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Author: kathleencs

Joined: 10/6/2010
Posts: 15
Trips Taken: 9
Traveler Since: 2010

January 03, 2013

We are traveling in March and would like some info on this optional tour. Is it worth the money and time to go. Would appreciate any help with this.

Author: gobuckeyes

Joined: 7/7/2010
Posts: 158
Trips Taken: 13
Traveler Since: 2005

January 03, 2013

I'm just trying to be helpful here:

1.  Morocco is a great country to visit and is totally different than Spain & Portugal. I did the OAT Morocco trip and would highly recommend the OAT trip (however, Tangier was not part of that trip). A couple red flags though:

a) I did visit Tangier on a couple cruise ship stops and the Kasbah is just a dumpy residential/shopping area. It was really nothing special.

b) GCT's photo of the Moroccan tour shows 3 women sitting on a bench at a carpet store. Sitting through a 2 hour sales pitch to buy carpet is not my idea of a highlight on an optional tour. 

2. You might check out the "travelers reviews" on the GCT web page for the tour to see if anyone has any 1st hand comments of the Moroccan optional tour.  

3. Basically I'd suggest getting some input from your tour guide as to exactly what the Moroccan itinerary consists of vs what alternate activities you can do on your own in Torremolinos (and/or the surrounding area) before making your final decision.  

Author: pauline

Joined: 3/9/2010
Posts: 970
Trips Taken: 11
Countries Visited:

England, Scotland, Ireland, France, Belgium, Holland, Germany, Italy, Sweden, Norway, Denmark, Finland, Malta, Israel, Australia, New Zealand, China, Mexico, Colombia, Costa Rica, Guatemala, Canada, Russia, Ukraine

Traveler Since: 1999

January 03, 2013

We paid a brief visit to Mijas when we were in Torremolinos on the Costa del Sol trip in 2000.  It's a lovely little town, all white.  There are buses, and there used to be a train.  It would be something to spend a day on.

Author: luisa

Joined: 3/13/2010
Posts: 535
Trips Taken: 8
Countries Visited:

Bahamas, Cayman Islands, Canada, Mexico, Spain, France, Monoco, Croatia, Switzerland, The Netherlands, Belgium, Germany, Austria, Italy, Greece, Turkey, Egypt, Morocco, Chile, Argentina, Australia, New Zealand, Fiji

Traveler Since: 2006

January 03, 2013

Mijas is lovely, it was an included tour in the no-longer-available Costa del Sol trip. There were some nice restauants and small shops with unusual jewelry.

Some people in our group took a day trip Gibraltar. One couple rented a car and two women took a bus from Torremolinos.

I made the OAT Morooco trip and loved it but don't know if I'd want to spend a day in Tangier. Perhaps the reviews will help.

Author: captainlarry

Joined: 4/24/2010
Posts: 414
Trips Taken: 10
Traveler Since: 2002

January 04, 2013

In January 2009 we were in Torremolinos for three weeks of the Classic Costa del Sol tour. We took an overnight excursion to Tangiers. It was certainly not the same as the optional tour offered on the current Spain and Portugal tour, but, for what it's worth, the following is an excerpt from my journal covering the two days in tangiers:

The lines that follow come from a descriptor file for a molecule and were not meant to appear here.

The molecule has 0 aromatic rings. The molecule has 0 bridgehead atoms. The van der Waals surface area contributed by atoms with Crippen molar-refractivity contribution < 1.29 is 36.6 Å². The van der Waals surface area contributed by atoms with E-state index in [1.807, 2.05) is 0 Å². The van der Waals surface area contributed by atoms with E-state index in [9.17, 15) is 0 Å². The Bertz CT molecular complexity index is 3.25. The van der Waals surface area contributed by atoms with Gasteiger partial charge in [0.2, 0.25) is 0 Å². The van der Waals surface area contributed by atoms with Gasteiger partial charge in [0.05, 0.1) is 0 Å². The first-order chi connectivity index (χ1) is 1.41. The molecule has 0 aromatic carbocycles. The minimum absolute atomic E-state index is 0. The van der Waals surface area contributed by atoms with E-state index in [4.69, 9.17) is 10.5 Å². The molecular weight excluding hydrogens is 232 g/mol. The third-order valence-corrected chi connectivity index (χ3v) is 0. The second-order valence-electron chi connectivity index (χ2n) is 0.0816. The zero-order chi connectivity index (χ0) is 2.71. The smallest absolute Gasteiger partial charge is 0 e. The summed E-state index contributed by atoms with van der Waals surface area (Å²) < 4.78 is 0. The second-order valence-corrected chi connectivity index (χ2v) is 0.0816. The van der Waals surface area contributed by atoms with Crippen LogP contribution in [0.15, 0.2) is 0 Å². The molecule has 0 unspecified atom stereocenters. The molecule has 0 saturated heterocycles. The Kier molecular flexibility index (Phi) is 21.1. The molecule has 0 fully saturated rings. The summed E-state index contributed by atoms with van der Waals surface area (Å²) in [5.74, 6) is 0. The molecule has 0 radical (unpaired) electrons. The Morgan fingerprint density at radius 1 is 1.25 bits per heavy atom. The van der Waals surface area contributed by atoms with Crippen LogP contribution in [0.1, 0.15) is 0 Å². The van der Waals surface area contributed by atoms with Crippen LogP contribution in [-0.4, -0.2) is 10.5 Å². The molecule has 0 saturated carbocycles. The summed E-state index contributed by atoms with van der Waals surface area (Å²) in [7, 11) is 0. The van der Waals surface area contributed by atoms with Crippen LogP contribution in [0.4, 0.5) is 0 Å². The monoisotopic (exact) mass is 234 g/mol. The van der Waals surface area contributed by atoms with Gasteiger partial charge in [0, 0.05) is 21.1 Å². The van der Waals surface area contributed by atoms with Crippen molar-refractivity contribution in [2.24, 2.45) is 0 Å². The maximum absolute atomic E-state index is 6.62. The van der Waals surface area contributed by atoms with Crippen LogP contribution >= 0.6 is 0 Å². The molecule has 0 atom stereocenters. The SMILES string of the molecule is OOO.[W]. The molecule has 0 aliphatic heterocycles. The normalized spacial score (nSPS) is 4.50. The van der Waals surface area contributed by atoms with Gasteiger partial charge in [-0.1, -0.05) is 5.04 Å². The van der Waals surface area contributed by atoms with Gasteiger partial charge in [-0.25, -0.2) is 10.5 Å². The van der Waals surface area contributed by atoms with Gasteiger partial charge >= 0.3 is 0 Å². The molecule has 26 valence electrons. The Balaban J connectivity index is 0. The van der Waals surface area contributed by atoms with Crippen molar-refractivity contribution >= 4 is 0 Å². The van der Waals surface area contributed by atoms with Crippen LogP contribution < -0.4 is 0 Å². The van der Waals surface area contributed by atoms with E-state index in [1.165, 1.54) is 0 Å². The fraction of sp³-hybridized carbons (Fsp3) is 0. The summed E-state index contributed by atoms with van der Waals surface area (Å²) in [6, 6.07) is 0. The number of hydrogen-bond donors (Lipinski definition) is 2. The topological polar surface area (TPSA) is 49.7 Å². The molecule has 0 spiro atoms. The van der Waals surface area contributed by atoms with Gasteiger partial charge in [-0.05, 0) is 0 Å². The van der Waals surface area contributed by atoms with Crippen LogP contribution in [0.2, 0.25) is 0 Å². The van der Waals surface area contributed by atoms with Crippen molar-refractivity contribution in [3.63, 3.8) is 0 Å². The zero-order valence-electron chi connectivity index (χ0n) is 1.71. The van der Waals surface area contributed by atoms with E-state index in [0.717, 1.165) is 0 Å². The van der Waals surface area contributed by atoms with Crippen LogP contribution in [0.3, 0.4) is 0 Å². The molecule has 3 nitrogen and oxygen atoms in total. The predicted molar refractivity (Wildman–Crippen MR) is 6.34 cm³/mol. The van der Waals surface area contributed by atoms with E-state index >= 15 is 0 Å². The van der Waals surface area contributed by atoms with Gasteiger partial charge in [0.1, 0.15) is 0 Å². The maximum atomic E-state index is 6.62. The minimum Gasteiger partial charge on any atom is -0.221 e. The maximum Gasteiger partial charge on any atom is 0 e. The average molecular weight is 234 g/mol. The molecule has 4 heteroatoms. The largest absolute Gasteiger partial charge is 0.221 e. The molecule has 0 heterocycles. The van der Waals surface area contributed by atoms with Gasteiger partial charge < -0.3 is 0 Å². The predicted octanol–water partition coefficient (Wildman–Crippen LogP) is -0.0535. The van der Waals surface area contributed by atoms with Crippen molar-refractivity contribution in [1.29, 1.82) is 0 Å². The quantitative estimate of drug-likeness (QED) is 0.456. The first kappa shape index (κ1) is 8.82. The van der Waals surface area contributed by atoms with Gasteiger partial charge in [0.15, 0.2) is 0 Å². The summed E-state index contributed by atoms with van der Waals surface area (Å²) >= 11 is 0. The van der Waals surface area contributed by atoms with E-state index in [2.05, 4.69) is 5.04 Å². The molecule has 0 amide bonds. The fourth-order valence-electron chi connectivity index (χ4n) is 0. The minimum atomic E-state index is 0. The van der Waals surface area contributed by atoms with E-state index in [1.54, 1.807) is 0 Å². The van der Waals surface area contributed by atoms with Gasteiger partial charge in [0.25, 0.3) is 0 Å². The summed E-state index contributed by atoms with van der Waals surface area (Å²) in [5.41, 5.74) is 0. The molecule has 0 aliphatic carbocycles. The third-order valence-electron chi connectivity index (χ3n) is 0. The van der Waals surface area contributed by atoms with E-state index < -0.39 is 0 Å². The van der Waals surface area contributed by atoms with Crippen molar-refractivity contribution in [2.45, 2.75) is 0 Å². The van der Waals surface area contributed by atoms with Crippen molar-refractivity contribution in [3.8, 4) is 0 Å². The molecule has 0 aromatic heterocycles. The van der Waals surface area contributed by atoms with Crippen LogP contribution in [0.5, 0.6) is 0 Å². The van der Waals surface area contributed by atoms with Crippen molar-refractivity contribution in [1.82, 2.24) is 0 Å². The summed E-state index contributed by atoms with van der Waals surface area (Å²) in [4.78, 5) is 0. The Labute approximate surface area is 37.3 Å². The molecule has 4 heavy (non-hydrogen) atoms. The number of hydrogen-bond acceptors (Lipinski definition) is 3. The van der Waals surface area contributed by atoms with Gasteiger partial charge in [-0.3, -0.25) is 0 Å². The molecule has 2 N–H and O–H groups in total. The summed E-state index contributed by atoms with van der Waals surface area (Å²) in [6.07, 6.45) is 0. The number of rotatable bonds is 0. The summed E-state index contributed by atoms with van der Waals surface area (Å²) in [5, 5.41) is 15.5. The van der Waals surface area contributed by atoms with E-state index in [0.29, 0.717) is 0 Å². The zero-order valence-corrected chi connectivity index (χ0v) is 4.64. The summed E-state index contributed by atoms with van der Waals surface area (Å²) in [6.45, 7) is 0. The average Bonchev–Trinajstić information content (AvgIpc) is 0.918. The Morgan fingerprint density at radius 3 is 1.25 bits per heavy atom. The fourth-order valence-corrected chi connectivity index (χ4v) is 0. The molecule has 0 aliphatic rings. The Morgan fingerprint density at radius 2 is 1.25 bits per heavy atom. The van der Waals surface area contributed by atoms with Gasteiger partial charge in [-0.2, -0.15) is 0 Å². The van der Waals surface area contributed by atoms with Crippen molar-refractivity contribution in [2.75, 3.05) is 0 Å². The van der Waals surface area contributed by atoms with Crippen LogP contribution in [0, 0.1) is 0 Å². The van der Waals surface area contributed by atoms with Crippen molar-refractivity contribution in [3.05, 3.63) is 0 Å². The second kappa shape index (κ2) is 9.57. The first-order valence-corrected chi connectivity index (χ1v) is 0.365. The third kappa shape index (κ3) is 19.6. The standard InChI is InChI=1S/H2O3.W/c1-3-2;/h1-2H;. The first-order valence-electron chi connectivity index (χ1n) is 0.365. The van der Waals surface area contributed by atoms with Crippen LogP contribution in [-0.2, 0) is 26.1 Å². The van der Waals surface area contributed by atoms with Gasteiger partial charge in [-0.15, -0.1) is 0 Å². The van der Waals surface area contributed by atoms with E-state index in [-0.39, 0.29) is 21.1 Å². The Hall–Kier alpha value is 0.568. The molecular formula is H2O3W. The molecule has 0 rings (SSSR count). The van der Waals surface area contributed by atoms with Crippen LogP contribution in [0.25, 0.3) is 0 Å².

About a two hour bus ride from Torremolinos, beyond Gibraltar, is the village of Tarifa. I’m not sure what else Tarifa is noted for, but it is the point in Spain that is closest to Africa. That makes it a perfect port from which to take a ferry to Tangiers, and Morocco. It takes about 40 minutes to cross the Strait of Gibraltar.
 Although it is an automobile ferry, and might have accommodated our bus, the bus did not go with us. We rode the ferry as passengers and were met by another bus in Tangiers. The passenger accommodations were kind of like an airplane except much larger and more comfortable. Incidentally, we normally spell the name of the city T-A-N-G-I-E-R-S. In Spanish they leave out the I and the S. It becomes T-A-N-G-E-R, like the new outlet mall in Washington (Pennsylvania). But it is still pronounced Tan – GEER, not TANG – er, as the people around here prefer to call the mall.
 Tangiers has a population of about 700,000 and is, I believe, the fourth largest city in Morocco. Rabat, Casablanca, and Fes are larger. It is at the far northwest corner of Africa. It is outside the Strait of Gibraltar, so it actually faces the Atlantic Ocean rather than the Mediterranean Sea. The population is largely Arabic and Berber, and the religion is almost all Islam. But there is a strong Spanish influence, and a surprisingly strong English influence in the city. It was, for many years, an international city, not belonging to any one country but administered by a consortium of several European countries.
 You no doubt have heard the expression, “Come with me to the Kasbah.” Most of us probably have the wrong image in mind when we hear the word, Kasbah. The Kasbah is a hilltop fortress that was the dwelling place for the more elite members of the society of the city. Every North African city has a Kasbah. It is still occupied by families, now perhaps not quite so elite. If you had to live in the city of Tangiers, however, you’d probably want to live in the Kasbah.
 As we were waiting our turn to tour a local bakery, some neighborhood residents lined up to entertain us. As with children everywhere, they were very curious, and almost terminally cute. They are trained in the ways of tourists. When the picture taking was over the hands came out for some coins. But they were polite and not at all forceful about it, unlike some of the adult vendors we later encountered.
 The baker bakes bread and other pastries in an open, wood-fired oven. We stood at a level about five steps below the street level. He was in the pit in front of the oven from which he does his work. The routine seems to be like this: The lady of the house prepares her dough at home and brings it to him. He bakes it and then the lady returns later in the day to pick it up. The baker does not prepare any dough himself. All he does is bake it.
 As tourists, we had to be entertained by the local snake charmer. I don’t think I would turn my back on the cobra the way the charmer did, but the cobra was rather docile. Of course it was rather chilly when we were there, so the snake was not very active. The charmer had to harass the snake a lot to get him (or her; only another cobra would know for sure) to spread his hood.
 Our friend, Marty, got to wear the cobra around his neck. Well, I’m not sure it really was the cobra, but it surely was a snake.
 Our tour guide had a helper. He would run ahead to get things prepared and then bring up the rear to see that everybody stayed together. We never learned his name, and Mary called him “the Gofer.” As we were handing out the tips and getting on the bus, I asked Antonio, our Program Director, about the fellow. Antonio’s reply was, “Oh, he’s the gofer.”